TEN tonnes of clothes, sleeping bags, tents, and blankets
destined for the survivors of the Nepal earthquake have been stuck
in a church barn for more than a month because the Gurkhas who
donated the aid cannot afford to get it into Nepal.
The mountain of supplies was bought with money collected from
British Army Gurkhas, originally from Nepal, at Catterick Garrison
in North Yorkshire. It was temporarily stored in a barn in
Hollybush Farm near by, which is also home to Hollybush Christian
Fellowship, an independent church.
But Jim Wilkinson, who owns the farm and leads the church, said
that the organisers discovered that they would have to pay a tax of
30 per cent to get the aid into Nepal, which would amount to
thousands of pounds for every tonne of goods.
As they were enable to afford such a sum, the supplies have now
languished in Mr Wilkinson's barn for more than a month. "My friend
said, 'Can we drop it off at your place and pick it up on Monday?'"
Mr Wilkinson said on Monday. "That was now a month ago. I'm just
the piggy in the middle."
While Mr Wilkinson has been able to store the aid for a week or
two, he will soon need the space that it takes up, because it is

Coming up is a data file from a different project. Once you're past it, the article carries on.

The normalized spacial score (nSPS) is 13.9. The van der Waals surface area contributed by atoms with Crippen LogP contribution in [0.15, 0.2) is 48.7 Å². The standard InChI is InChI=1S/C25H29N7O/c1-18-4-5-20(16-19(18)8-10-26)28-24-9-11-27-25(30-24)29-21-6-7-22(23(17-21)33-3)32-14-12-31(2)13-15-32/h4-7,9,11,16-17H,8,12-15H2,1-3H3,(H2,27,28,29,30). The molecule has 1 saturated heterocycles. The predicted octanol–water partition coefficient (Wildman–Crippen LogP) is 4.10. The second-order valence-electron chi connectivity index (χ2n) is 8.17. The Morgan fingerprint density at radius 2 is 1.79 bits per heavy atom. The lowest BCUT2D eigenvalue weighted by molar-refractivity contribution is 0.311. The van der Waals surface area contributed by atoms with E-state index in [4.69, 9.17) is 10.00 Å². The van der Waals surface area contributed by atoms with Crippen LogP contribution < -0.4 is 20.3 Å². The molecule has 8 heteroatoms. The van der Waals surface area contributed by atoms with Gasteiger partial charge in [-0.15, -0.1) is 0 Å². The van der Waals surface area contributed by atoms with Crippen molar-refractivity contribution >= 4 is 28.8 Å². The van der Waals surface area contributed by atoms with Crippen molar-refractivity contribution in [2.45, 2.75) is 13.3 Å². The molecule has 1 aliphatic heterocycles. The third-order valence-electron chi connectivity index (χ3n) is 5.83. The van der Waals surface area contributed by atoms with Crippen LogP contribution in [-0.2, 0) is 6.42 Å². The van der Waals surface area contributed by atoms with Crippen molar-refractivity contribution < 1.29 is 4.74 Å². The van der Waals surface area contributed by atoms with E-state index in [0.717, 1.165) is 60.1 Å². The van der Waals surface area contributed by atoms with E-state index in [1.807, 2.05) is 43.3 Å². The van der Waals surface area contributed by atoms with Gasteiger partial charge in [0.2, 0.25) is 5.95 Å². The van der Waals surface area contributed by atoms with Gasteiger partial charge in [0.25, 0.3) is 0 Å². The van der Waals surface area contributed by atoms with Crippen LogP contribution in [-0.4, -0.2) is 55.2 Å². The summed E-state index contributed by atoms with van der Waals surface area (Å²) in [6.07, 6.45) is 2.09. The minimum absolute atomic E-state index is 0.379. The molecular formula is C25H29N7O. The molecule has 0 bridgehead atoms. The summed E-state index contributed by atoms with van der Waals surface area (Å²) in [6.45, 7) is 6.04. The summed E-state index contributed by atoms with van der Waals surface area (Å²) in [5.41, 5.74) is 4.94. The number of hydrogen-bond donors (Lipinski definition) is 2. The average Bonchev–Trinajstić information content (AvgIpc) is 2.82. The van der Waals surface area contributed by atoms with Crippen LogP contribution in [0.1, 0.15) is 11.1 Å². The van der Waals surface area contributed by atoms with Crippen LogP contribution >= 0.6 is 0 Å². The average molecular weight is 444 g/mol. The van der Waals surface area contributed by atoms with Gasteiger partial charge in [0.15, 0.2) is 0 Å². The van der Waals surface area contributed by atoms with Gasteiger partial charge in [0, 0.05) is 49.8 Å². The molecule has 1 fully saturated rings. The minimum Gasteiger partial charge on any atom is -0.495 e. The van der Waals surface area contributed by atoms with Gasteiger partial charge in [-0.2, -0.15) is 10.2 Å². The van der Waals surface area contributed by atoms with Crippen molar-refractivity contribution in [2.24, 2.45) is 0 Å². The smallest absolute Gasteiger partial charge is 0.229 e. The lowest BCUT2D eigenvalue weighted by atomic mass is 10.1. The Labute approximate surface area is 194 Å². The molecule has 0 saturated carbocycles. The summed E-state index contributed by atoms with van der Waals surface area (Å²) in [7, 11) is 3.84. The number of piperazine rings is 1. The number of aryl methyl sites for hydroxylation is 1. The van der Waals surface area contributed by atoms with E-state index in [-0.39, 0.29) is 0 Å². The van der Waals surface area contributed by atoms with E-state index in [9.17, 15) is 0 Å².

almost time to start making hay on the farm.
"I'm sad for them because I know by the quality of the goods
that are in there that [the Gurkhas] have emptied their pockets.
It's disappointing as I'm just trying to do a good deed.
"I'm more concerned for those dear people [the Gurkhas] who have
given all this stuff . . . all new stuff out of their pockets, and
it's still only got 20 miles from where it started."
An unnamed organiser who spoke to the newspaper The Northern
Echo said that the Gurkhas were determined to send supplies,
not cash, to Nepal, because they did not trust the Nepalese
authorities to spend it honestly.
Last year, the anti-corruption watchdog Transparency
International ranked Nepal as 126th out of 175 in their corruption
Emails and phone calls to the Nepalese Embassy went unanswered,
but a spokesman previously told The Northern Echo that the
taxes on humanitarian relief ranged from 15 to 30 per cent, and
were introduced because the Government wanted to co-ordinate aid
and prevent duplication.
Anyone who could help to get the mound of supplies to Nepal
should contact him, Mr Wilkinson said.